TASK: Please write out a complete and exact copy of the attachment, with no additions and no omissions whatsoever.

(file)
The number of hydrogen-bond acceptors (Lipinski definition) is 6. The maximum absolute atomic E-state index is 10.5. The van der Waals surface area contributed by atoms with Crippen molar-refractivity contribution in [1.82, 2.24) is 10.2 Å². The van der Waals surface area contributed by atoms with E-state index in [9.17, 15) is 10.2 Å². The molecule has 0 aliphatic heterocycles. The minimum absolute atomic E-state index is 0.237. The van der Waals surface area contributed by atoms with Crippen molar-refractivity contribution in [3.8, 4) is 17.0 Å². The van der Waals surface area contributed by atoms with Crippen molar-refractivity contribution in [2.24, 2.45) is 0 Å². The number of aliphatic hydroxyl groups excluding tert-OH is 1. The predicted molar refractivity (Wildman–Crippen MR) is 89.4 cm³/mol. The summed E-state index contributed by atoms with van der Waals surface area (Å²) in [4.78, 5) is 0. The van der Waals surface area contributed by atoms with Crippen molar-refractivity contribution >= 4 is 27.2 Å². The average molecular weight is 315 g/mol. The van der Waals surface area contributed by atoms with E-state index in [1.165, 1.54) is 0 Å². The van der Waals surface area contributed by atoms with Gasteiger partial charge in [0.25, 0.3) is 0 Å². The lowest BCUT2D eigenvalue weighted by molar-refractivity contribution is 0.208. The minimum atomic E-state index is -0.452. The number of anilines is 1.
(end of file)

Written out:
The number of hydrogen-bond acceptors (Lipinski definition) is 6. The maximum absolute atomic E-state index is 10.5. The van der Waals surface area contributed by atoms with Crippen molar-refractivity contribution in [1.82, 2.24) is 10.2 Å². The van der Waals surface area contributed by atoms with E-state index in [9.17, 15) is 10.2 Å². The molecule has 0 aliphatic heterocycles. The minimum absolute atomic E-state index is 0.237. The van der Waals surface area contributed by atoms with Crippen molar-refractivity contribution in [3.8, 4) is 17.0 Å². The van der Waals surface area contributed by atoms with Crippen molar-refractivity contribution in [2.24, 2.45) is 0 Å². The number of aliphatic hydroxyl groups excluding tert-OH is 1. The predicted molar refractivity (Wildman–Crippen MR) is 89.4 cm³/mol. The summed E-state index contributed by atoms with van der Waals surface area (Å²) in [4.78, 5) is 0. The van der Waals surface area contributed by atoms with Crippen molar-refractivity contribution >= 4 is 27.2 Å². The average molecular weight is 315 g/mol. The van der Waals surface area contributed by atoms with E-state index in [1.165, 1.54) is 0 Å². The van der Waals surface area contributed by atoms with Gasteiger partial charge in [0.25, 0.3) is 0 Å². The lowest BCUT2D eigenvalue weighted by molar-refractivity contribution is 0.208. The minimum atomic E-state index is -0.452. The number of anilines is 1.